In the bush, churches are a place of worship and community, but more importantly, they're a celebration of life that holds stories spanning across generations.
Even though they've sat dormant for decades, untouched by modern society, their importance still lives on in the memories of country families.
As a number of decommissioned churches find their way onto the market, a new wave of regional renovators have undertaken a labour of love to give these pieces of Australian history a second chance at life.
Meet five custodians from across the state who have poured their heart and soul into a bush church that has certainly stood the test of time.
What started as a novel discussion for 25-year-old Rhiannon Graham turned into a labour of love when she purchased the old Limbri church last year.
While Ms Graham grew up near Tamworth, a short 30 minute drive from Limbri, she had never visited the small village on Swamp Oak Creek until she inspected the church.
"I had always wanted to do something for myself rather than work nine to five, so I did an Airbnb hosting course and started looking for a property around Nundle," she said.
"I actually found the church in the real estate window in town and it piqued my interest."
Soon after, Ms Graham purchased the heritage-listed church built in 1906 and has since converted it into a church house, now affectionately known as Steeple.
"The church wasn't well looked after and required a lot of maintenance but I had guidance from family who are builders," she said.
"It has three bedrooms that can sleep up to six people, a bathroom, simple kitchen and back deck.
"The interiors have also been carefully sourced to ensure the church has a modern heritage feel."
Ms Graham said Steeple had been part of a bigger story, one that would be told to future generations.
"The church has strong community ties to Limbri," she said.
"You never know who may have got married or baptised there so I recognise the social and spiritual values people may hold."
Steeple was first listed on Airbnb during the Tamworth Country Music Festival earlier this year and has been overwhelmingly popular with bookings multiple times a week.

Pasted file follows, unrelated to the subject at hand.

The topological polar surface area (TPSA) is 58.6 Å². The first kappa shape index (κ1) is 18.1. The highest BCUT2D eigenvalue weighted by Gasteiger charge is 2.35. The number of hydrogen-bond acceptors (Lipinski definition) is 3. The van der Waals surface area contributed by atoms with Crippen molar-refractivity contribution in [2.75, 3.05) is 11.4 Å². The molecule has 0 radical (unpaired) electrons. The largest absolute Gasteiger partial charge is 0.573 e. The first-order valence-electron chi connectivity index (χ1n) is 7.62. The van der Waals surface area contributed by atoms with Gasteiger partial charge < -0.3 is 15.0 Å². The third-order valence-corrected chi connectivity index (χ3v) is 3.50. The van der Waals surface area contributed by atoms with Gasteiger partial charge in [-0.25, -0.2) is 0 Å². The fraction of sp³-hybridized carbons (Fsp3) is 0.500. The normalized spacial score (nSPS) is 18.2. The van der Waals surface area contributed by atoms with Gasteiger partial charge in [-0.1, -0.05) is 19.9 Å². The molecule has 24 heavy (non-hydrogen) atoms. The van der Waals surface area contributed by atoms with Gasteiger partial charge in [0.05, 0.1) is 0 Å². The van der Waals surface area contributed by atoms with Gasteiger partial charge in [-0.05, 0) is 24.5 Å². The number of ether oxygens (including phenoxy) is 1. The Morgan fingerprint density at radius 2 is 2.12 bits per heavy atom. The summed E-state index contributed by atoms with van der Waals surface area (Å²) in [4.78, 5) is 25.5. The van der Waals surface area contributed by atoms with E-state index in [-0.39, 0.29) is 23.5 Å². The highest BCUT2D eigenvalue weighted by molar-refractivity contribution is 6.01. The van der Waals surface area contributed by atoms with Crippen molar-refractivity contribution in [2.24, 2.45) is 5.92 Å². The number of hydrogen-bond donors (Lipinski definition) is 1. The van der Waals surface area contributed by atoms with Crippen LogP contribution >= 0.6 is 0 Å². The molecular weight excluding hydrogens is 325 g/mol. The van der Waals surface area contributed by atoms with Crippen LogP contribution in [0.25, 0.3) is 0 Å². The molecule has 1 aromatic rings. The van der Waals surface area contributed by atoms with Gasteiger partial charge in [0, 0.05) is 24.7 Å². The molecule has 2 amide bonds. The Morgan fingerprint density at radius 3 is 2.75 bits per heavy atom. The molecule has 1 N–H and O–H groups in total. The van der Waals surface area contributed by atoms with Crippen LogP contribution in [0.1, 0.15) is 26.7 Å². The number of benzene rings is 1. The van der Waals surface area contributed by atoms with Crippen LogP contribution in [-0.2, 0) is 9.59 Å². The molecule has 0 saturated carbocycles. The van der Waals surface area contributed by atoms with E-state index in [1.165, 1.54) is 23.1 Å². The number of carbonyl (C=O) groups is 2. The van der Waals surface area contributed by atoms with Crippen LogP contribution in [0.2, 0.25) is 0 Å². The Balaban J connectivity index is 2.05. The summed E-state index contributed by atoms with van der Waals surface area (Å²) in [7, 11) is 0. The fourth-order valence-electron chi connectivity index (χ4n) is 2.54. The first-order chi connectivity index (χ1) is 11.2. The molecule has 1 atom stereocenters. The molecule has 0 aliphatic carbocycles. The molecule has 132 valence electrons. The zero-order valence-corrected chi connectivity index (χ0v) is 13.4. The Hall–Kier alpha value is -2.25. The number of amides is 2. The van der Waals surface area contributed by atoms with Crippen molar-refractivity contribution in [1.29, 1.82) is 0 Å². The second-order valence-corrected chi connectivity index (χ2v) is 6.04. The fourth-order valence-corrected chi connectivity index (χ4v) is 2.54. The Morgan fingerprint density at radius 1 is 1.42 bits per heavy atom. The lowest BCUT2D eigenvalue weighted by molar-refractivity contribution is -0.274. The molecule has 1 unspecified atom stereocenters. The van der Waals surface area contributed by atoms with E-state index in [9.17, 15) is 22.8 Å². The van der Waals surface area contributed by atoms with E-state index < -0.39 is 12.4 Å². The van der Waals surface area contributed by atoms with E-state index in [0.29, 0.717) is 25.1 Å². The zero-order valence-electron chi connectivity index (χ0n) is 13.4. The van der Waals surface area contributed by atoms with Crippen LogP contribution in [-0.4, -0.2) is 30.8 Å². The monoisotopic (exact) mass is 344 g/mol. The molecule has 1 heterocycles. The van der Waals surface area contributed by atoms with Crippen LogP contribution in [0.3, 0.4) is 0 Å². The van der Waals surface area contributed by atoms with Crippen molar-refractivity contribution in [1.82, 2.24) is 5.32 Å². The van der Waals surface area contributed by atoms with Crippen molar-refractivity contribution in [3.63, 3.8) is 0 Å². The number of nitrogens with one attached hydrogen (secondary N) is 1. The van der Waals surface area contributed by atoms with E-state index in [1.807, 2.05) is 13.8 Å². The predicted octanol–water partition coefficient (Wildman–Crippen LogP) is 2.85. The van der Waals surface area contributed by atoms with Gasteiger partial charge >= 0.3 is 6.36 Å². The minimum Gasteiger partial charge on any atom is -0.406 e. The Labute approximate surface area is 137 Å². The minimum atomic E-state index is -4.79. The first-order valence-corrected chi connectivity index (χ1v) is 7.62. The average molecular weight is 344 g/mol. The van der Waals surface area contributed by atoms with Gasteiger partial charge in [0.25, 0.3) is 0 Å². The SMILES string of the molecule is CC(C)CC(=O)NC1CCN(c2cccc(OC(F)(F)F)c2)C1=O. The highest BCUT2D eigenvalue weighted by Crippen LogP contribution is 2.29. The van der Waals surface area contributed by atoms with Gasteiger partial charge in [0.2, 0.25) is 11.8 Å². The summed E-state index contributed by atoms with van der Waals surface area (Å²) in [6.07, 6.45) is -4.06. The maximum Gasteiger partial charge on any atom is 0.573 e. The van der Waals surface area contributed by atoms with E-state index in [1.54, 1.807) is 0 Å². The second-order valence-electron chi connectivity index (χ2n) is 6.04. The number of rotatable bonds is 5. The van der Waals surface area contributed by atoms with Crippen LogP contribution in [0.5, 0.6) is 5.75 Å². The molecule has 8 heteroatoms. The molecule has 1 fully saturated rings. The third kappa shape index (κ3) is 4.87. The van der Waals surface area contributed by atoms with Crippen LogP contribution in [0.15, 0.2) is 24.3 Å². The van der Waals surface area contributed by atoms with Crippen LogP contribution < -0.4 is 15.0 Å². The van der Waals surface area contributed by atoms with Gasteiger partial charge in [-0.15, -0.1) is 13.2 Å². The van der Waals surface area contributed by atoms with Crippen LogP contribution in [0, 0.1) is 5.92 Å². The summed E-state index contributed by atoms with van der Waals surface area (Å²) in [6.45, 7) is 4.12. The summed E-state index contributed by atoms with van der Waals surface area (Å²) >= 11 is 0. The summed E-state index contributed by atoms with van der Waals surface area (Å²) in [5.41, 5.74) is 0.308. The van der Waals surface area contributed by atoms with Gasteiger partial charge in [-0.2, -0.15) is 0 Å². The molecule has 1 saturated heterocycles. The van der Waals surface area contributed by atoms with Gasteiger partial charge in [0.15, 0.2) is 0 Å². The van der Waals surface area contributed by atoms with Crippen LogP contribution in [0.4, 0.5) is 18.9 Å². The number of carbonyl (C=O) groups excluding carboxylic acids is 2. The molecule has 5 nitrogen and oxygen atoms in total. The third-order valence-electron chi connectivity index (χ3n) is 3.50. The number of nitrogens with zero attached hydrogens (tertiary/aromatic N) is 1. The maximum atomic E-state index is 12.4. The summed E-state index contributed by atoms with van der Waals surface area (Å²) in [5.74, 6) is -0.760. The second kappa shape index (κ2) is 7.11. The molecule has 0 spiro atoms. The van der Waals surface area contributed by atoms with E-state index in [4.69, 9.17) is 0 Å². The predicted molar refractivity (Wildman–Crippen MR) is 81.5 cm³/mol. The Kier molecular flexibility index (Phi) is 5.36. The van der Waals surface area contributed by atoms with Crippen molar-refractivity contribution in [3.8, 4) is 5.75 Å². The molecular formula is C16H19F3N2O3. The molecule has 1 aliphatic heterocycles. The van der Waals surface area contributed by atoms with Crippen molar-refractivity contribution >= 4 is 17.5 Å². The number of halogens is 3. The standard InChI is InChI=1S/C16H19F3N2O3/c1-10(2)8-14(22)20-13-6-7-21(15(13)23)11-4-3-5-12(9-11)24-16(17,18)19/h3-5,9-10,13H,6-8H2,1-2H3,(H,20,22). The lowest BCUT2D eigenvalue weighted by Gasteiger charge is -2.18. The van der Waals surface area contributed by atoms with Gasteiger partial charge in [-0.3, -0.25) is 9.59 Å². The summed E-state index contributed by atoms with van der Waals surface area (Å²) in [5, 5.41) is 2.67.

"We have people staying from Sydney, Brisbane or the coast as it is a novelty to stay in the country, let alone an old historical church," Ms Graham said.
"People also use the church for photo shoots to showcase small regional businesses which is amazing."
Ms Graham said she plans to open the grounds and covert the property into a wedding venue where people can stay in the church as accommodation.
The Ark, Coolamon
The Ark came to be very serendipitously more than 18 years ago when Merrin and Phil Glasgow were looking to purchase an old homestead near Wagga Wagga.
However, one Saturday morning, Mrs Glasgow came across an advertisement in the newspaper for something a little different that instantly caught her eye.
Two Methodist churches on the same block of land were up for sale in Coolamon, less than 30 minutes from Wagga Wagga.
Mrs Glasgow said she raced over to the small country town, opened the doors of the church, looked at the ceiling and fell in love at first sight.
"The weatherboard church which we reside in was built in 1904 and most interestingly was moved by horse and telegraph poles to the front of the block where it sits now," she said.
"The brick church, now known as The Ark, was built in the early 1920's and decommissioned in 1975.
"Both of the churches are heritage listed and are of tremendous importance to the local community."
While Mr and Mrs Glasgow own the churches, they instead believe that they are custodians because one day someone else will continue adding to the church's story.
"The Ark has served many roles from approximately 2005 to 2018 as we've done various things with it," she said.
"For a period of time it was leased as a dance studio, we've catered for private dinners as we have a hospitality background and love sharing food.
"It has also held a couple of small weddings and became a dress making studio as I have experience in making couture work for brides.
"However on the cusp of COVID-19 we decided to restore the Ark and convert it into boutique accommodation."
The Glasgow's held a round table with local tradies and a building designer who helped convert the church from start to finish.
"Overall it took about nine months to bring it to where it is now," Mrs Glasgow said.
"Many of the local trades people were thrilled to be part of the project as they had a connection with the church at some point in their life.
"When it came to furnishing the church, we only used antique pieces that have their own individual story."
The Ark officially opened in February 2022 and has been popular among tourists.
"People are coming from Canberra and Melbourne, although we do have a few people who visit family in the local area and want to stay in the church," Mrs Glasgow said.
"The Ark is a place of difference, and I think that is what makes it so appealing to people."
The Upper Horton Church, Upper Horton
When Megan Bayly's uncle purchased the old Upper Horton school house, she always joked that one day she'd buy the church, and that she did.